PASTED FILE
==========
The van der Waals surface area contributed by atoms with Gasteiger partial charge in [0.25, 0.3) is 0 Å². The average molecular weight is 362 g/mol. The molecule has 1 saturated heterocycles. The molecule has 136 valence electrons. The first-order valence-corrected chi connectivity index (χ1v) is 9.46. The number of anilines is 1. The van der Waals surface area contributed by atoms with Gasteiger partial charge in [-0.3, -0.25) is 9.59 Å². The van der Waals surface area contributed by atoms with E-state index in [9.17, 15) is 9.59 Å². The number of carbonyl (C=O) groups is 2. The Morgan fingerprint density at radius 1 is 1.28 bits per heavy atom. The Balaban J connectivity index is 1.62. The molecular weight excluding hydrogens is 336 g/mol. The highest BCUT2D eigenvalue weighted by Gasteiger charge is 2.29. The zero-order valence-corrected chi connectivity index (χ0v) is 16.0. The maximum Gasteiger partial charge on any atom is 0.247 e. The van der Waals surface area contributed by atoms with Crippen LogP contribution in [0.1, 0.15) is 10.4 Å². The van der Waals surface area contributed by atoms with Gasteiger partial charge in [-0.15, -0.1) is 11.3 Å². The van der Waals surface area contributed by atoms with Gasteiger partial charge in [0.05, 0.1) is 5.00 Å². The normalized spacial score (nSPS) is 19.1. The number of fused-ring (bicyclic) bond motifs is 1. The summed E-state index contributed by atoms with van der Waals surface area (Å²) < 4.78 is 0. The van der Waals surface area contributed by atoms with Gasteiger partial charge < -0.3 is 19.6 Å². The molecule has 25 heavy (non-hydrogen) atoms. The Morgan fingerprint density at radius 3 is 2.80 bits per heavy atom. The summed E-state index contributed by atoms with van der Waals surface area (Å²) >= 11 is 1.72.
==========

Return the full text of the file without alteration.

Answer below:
The van der Waals surface area contributed by atoms with Gasteiger partial charge in [0.25, 0.3) is 0 Å². The average molecular weight is 362 g/mol. The molecule has 1 saturated heterocycles. The molecule has 136 valence electrons. The first-order valence-corrected chi connectivity index (χ1v) is 9.46. The number of anilines is 1. The van der Waals surface area contributed by atoms with Gasteiger partial charge in [-0.3, -0.25) is 9.59 Å². The van der Waals surface area contributed by atoms with E-state index in [9.17, 15) is 9.59 Å². The number of carbonyl (C=O) groups is 2. The Morgan fingerprint density at radius 1 is 1.28 bits per heavy atom. The Balaban J connectivity index is 1.62. The molecular weight excluding hydrogens is 336 g/mol. The highest BCUT2D eigenvalue weighted by Gasteiger charge is 2.29. The zero-order valence-corrected chi connectivity index (χ0v) is 16.0. The maximum Gasteiger partial charge on any atom is 0.247 e. The van der Waals surface area contributed by atoms with Crippen LogP contribution in [0.1, 0.15) is 10.4 Å². The van der Waals surface area contributed by atoms with Gasteiger partial charge in [-0.15, -0.1) is 11.3 Å². The van der Waals surface area contributed by atoms with Gasteiger partial charge in [0.05, 0.1) is 5.00 Å². The normalized spacial score (nSPS) is 19.1. The number of fused-ring (bicyclic) bond motifs is 1. The summed E-state index contributed by atoms with van der Waals surface area (Å²) < 4.78 is 0. The van der Waals surface area contributed by atoms with Gasteiger partial charge < -0.3 is 19.6 Å². The molecule has 25 heavy (non-hydrogen) atoms. The Morgan fingerprint density at radius 3 is 2.80 bits per heavy atom. The summed E-state index contributed by atoms with van der Waals surface area (Å²) >= 11 is 1.72.